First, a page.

This article was written by Emma Graney and published in The Globe and Mail on December 10, 2021.
Canadians’ use of fossil fuels will fall by more than 40 per cent by 2050, according to a new report by the Canada Energy Regulator, driven largely by a move away from gasoline and diesel as consumers switch to electric vehicles and long-haul transport looks to hydrogen.
The regulator’s annual flagship Energy Futures report explores how new technologies and climate policy will affect Canadian energy consumption and production trends over the next 30 years. While it emphasizes Canada cannot meet its climate goals on it current path, critics say the CER needs to do more to outline how the country can reach net-zero emissions by 2050.
The report models two scenarios. The evolving policies scenario assumes that action to reduce greenhouse gas emissions will continue to increase at a pace similar to recent history, while the current policies scenario models limited action beyond policies that are in place today.
Oil production remains relatively stable under the assumptions in the report, but grows more slowly than in the past decade. In the evolving policy scenario, production rises 16 per cent to a peak of 5.8 million barrels a day in 2032. It then declines, but remains resilient despite increasingly ambitious climate policies and relatively low assumed oil prices of US$40 a barrel by 2050.
In the other scenario, production in 2050 is only about four per cent below today’s levels.
But as more crude becomes available for export, Canada’s ability to get it to market will be tested. Pipeline systems – even with their planned expansions – and rail lines will be jammed with oil into the mid-2030s, exceeding capacity altogether under the current policy scenario.
While there’s more wiggle room under the evolving policy scenario, production will still take up more than 94 per cent of transport capacity until mid-2030.
“By historical standards, it’s extremely full. And so that doesn’t provide a lot of flexibility for upsets in the system for things like maintenance, or if production goes a little bit higher, or if there are any surprises in terms of capacity of existing pipeline systems,” said Darren Christie, the regulator’s chief economist.
The report doesn’t delve into world oil demand projections, but notes that Canadian production levels will hinge on global climate policies.
On the natural gas side, the evolving scenario has production gradually declining to 13.1 billion cubic feet per day by 2050, about 17 per cent lower than current levels. British Columbia will increase its share of production, overtaking Alberta as the top natural gas producer in 2028.
It’s not just fossil fuel demand that is set to decrease. Total energy demand in Canada will fall by more than 20 per cent by 2050 under the evolving policy scenario, with more than two-thirds of it met by low- and non-emitting sources (up from one-third today).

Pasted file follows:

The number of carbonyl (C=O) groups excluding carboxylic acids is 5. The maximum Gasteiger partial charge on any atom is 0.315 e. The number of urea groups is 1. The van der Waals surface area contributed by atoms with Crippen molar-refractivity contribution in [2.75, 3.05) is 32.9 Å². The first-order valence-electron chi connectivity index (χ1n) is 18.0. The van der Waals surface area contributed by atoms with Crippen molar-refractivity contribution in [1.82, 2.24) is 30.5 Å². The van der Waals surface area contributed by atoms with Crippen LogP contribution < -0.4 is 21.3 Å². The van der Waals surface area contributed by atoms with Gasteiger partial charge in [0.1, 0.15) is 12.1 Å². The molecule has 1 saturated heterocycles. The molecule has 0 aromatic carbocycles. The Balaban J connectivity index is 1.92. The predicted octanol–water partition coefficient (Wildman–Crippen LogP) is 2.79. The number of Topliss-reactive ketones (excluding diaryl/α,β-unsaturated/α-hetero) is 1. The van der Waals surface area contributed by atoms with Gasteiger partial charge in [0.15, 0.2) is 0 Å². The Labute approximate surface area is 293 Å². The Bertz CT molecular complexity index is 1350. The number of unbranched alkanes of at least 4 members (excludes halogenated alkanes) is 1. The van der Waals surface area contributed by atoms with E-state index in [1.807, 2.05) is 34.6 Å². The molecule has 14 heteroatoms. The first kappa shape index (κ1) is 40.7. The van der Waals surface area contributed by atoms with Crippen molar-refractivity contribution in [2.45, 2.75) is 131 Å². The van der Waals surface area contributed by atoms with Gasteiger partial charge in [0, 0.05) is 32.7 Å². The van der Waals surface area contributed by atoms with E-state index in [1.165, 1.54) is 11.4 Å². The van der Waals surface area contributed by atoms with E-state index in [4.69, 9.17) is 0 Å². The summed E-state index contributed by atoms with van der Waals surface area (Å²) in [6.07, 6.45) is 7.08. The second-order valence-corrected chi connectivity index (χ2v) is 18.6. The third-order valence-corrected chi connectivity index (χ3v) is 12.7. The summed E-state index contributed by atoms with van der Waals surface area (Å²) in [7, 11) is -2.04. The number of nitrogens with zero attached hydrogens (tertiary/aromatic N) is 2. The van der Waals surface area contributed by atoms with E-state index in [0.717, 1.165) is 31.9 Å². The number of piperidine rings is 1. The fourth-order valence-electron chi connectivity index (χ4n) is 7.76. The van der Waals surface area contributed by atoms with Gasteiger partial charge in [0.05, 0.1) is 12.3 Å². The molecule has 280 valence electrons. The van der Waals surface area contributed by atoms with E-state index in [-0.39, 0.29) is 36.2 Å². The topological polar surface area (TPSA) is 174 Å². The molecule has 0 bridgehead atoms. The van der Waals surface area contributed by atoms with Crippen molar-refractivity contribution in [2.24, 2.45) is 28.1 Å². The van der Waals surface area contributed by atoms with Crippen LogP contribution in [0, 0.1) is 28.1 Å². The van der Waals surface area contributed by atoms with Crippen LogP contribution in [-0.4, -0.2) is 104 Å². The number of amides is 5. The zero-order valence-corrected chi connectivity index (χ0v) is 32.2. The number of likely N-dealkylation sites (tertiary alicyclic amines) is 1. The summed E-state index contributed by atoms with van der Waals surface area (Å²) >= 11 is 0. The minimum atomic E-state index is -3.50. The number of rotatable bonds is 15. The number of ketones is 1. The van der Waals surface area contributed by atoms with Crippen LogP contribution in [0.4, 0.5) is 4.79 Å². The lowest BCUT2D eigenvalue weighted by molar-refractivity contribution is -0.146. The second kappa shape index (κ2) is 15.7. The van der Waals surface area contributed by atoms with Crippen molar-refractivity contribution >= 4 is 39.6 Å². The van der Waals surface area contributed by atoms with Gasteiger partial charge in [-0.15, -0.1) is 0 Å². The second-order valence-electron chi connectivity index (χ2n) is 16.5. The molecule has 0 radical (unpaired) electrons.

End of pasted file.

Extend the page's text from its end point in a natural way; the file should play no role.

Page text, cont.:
Much of the heavy lifting on emissions reduction will be done by carbon capture, utilization and storage projects, which force CO2 emissions deep into the ground to keep them out of the atmosphere.
Under the evolving scenario, fossil fuel use where emissions are not captured is projected to fall by 62 per cent in the next 30 years. By 2050, roughly half of all natural gas usage is tied to carbon capture and storage projects.
Mr. Christie said the report signals the need for more changes to Canada’s energy mix to reduce emissions to zero by 2050, but environmental groups say it should have gone further.
The Climate Action Network, a coalition of 130 groups across Canada, argued the CER should have looked to the International Energy Agency’s Net Zero by 2050 road map, released in the spring. That report modelled scenarios that assume global oil demand has already peaked.
Nichole Dusyk, a senior analyst at the Pembina Institute think tank, agreed the CER should have included a third scenario to help guide Canada on its path to net zero.
“It shows us almost a cautionary tale in terms of where we’re headed and that we need to go somewhere different. Where it fails is it doesn’t show us the other path that we actually want to take,” she said in an interview.
She also said that the report doesn’t align with federal government policies, including a pledge to get Canada’s power grid to net-zero emissions by 2035.
The report did, however, include a deep dive into electricity. And, despite the drop in total energy demand under the evolving policy scenario, it projects a significant increase in power demand because of a shift toward heating Canadian homes and businesses with electricity, the widespread adoption of electric vehicles and the production of hydrogen using clean power.
Power generation also gets significantly less carbon-intensive, with 95 per cent of it coming from low- and non-emitting sources by 2050 – up from 82 per cent today.
At the same time, the report highlights the need for more cross-provincial power transmission, particularly in Western Canada.
Read the original article HERE.